The Philippines has good law on the books that mandates humane treatment of animals.  A properly designed facility should assure that the animal’s welfare is a primary concern.  We work with NMIS provincial unit to help raise awareness about what is illegal.  “Zorro” marking where the pig is marked with a razor blade on its hide for identification purposes should be stopped.  Stunning the pig with ineffective means that end up torturing the animal should be stopped as well.  In PCCP-assisted facilities, a stunner is installed.  After the pig walks up to the slaughter house, it is held in a specially designed chute.  The butcher rinses off the pig and then uses the stunner.  The stunner is a “y” shaped device that is placed behind the pig’s ears on its neck.  A foot pedal is used to start and stop and electric charge which stuns the pig to the point of unconsciousness.  There is no noise if this device is used correctly.  The chute then has a swinging door which allows easy access to the now stunned pig.  The pig then is “stuck” so that the blood drains and is caught in a sanitary container.  Pig blood is a very popular cooking ingredient here in the Philippines so it is saved.  Once this process is complete, the carcass is placed in the scalding tank.  This tank has been designed in such a way that it is easy to maintain the water at a scalding temperature without the presence of smoke from the fire in the slaughter house.  Above this tank there is an electric winch.  This winch, along with a stainless steel gambrel is used to pull the carcass out of the scalding tank in a way that keeps the butcher safe from the hot water and also helps him to avoid heavy lifting.  The carcass is now placed on a stainless table where it is scraped of all its hair.  People here like to have their pork with “skin on” unlike in the United States where the skin is usually removed.  Once scraped the gambrel is attached to a hook and this hook is on a roller which is placed on a rail.  This makes for easy movement of the carcass.  At this stage, the butchers may choose to “flame” the carcass as well which entails using a blow torch to burn of any remaining hair or fuzz on the skin.  The carcass is now open and the entrails are placed in a stainless container.  These entrails and the carcass are examined by the local LGU meat inspector.  The entrails are passed through an opening to a “dirty” area where they are further processed.  The butchers, who are wearing boots, aprons, hair net and face mask continue their work while standing on an elevated metal platform.  Once everything is clean and sorted, the carcass can be weighed, bagged in plastic or chilled (if a cooler is available).  At the end of the rail, the carcass is then transferred to a meat van and taken to the local market where the meat vendor cuts the carcass up in appropriate meat cuts.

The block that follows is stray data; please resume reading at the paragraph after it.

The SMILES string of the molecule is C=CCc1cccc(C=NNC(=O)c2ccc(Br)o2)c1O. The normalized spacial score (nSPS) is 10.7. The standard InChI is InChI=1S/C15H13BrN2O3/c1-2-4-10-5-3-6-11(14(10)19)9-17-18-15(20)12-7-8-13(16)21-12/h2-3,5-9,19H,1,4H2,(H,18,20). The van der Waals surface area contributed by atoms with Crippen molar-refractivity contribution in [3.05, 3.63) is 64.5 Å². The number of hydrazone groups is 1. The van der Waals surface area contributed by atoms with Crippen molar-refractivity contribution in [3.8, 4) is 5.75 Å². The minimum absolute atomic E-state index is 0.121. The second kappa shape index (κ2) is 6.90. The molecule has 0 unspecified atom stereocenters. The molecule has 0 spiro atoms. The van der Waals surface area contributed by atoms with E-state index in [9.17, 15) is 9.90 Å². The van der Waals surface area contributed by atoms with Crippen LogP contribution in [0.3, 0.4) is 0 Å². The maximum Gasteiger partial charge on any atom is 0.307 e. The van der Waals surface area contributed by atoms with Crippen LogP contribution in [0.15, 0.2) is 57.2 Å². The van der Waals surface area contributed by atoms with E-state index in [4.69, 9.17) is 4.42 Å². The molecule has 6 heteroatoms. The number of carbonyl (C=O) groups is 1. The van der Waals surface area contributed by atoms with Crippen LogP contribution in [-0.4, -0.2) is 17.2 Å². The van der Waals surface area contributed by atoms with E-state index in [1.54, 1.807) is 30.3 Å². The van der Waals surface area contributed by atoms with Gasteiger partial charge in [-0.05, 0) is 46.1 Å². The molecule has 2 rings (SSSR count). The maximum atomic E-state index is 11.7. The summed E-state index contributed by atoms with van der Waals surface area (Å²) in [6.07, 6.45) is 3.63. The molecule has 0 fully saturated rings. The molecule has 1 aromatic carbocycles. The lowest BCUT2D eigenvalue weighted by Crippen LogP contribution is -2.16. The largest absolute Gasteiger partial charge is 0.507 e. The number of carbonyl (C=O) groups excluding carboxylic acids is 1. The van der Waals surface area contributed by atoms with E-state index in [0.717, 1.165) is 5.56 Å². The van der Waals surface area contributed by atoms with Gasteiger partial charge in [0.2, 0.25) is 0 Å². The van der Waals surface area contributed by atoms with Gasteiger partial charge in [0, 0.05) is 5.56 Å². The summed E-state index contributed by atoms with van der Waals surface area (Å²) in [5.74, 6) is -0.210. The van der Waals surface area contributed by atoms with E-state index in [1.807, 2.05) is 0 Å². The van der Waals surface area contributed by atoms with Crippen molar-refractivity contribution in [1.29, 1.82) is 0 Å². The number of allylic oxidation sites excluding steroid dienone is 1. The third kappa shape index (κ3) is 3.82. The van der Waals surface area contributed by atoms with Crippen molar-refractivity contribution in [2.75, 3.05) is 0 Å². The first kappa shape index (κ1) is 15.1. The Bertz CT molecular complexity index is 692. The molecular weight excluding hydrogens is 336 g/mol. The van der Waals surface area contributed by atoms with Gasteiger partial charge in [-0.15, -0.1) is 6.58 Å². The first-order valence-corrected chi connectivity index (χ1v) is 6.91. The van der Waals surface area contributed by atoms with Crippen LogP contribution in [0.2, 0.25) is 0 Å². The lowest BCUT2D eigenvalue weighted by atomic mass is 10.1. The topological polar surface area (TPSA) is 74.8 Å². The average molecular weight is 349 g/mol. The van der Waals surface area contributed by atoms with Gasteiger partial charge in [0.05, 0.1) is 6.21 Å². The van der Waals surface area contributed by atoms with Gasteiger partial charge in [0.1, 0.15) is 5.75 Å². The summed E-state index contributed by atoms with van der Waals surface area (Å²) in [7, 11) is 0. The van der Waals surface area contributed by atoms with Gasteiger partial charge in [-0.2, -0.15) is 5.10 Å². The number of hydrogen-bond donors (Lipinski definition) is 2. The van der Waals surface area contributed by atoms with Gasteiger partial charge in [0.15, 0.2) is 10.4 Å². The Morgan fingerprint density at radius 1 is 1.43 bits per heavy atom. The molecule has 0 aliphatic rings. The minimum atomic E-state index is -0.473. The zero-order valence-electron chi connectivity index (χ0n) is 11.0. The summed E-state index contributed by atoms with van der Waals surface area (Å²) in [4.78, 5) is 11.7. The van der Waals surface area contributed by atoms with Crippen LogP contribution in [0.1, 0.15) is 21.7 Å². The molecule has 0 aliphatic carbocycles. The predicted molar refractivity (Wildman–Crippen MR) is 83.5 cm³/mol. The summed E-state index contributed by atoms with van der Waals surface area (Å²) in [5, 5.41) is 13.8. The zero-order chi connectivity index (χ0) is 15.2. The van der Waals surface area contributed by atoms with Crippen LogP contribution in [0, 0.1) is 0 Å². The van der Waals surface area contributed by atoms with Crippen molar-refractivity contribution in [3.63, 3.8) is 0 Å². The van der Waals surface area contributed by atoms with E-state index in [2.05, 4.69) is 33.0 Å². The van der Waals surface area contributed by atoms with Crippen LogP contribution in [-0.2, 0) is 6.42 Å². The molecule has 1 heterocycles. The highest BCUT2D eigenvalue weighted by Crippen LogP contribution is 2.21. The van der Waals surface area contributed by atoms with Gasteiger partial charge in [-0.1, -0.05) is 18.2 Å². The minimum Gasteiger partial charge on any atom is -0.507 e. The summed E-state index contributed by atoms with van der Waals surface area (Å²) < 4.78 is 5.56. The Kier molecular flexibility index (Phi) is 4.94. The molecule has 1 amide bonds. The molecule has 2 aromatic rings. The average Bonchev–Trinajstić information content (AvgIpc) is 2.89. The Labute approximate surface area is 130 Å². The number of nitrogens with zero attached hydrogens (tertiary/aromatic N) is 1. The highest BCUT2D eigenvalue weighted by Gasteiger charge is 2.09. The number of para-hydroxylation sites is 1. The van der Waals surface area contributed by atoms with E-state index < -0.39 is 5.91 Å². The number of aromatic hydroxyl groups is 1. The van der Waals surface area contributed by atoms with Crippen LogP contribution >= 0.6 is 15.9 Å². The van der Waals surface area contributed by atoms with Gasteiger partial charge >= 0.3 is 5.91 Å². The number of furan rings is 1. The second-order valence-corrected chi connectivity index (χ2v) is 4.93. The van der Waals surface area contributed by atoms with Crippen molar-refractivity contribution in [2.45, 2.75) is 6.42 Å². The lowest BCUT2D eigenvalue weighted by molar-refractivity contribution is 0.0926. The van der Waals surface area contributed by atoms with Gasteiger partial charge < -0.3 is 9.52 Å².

The butchers have to wear proper equipment including rubber boots and pass through a foot bath and hand wash before they can start to work.  They should also have available a rest area and bathroom facility on site and be trained in proper procedures and sanitation techniques.  A knife dip should be used regularly to keep knives clean and sanitary.  Also the work areas should be kept clean.  In order to facilitate this, the proper design includes overhead water piping with hoses and pressure nozzles available in properly spaced intervals.  Outside the facility, there should be a wall with a gate, a cement “apron” around the slaughter house, and adequate water holding and water treatment facilities to handle the large amount of waste water generated by the facility.

In the case of Buenavista, there was a very nice ribbon cutting ceremony attended by all barangay captains and also members of the mayor’s management committee or SB.  The facility was properly blessed by the local priest and speeches were given.  This was followed by a typical meal that included roast pig.  The best part for me however was being able to see a project though to implementation.  It took longer than we expected but, in the end, PCCP and the LGU were able to come together and surmount all difficulties faced.  There is more to do at the new facility, including installation of a cattle line, cementing for the lot outside and putting up a wall and gate.  Still, Buenavista can now take pride of their 'AA' slaughter house facility where things are being done properly without any “on-floor” butchering and reduced stress for the pigs and people involved.